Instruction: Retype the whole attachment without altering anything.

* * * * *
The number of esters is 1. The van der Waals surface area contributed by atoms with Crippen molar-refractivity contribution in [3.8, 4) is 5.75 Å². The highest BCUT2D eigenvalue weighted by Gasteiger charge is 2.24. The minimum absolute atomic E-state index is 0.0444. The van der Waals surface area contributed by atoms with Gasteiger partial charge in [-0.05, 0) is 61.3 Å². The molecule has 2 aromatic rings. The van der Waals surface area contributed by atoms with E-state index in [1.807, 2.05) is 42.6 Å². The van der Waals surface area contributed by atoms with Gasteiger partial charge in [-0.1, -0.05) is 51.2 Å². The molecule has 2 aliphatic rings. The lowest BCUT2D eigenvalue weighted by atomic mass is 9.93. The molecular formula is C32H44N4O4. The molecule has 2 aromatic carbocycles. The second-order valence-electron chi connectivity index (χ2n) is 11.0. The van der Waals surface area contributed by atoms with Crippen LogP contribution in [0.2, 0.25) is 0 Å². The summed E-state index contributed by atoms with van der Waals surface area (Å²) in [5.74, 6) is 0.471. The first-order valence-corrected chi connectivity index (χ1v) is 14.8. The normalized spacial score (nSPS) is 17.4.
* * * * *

The number of esters is 1. The van der Waals surface area contributed by atoms with Crippen molar-refractivity contribution in [3.8, 4) is 5.75 Å². The highest BCUT2D eigenvalue weighted by Gasteiger charge is 2.24. The minimum absolute atomic E-state index is 0.0444. The van der Waals surface area contributed by atoms with Gasteiger partial charge in [-0.05, 0) is 61.3 Å². The molecule has 2 aromatic rings. The van der Waals surface area contributed by atoms with E-state index in [1.807, 2.05) is 42.6 Å². The van der Waals surface area contributed by atoms with Gasteiger partial charge in [-0.1, -0.05) is 51.2 Å². The molecule has 2 aliphatic rings. The lowest BCUT2D eigenvalue weighted by atomic mass is 9.93. The molecular formula is C32H44N4O4. The molecule has 2 aromatic carbocycles. The second-order valence-electron chi connectivity index (χ2n) is 11.0. The van der Waals surface area contributed by atoms with Crippen LogP contribution in [0.2, 0.25) is 0 Å². The summed E-state index contributed by atoms with van der Waals surface area (Å²) in [5.74, 6) is 0.471. The first-order valence-corrected chi connectivity index (χ1v) is 14.8. The normalized spacial score (nSPS) is 17.4.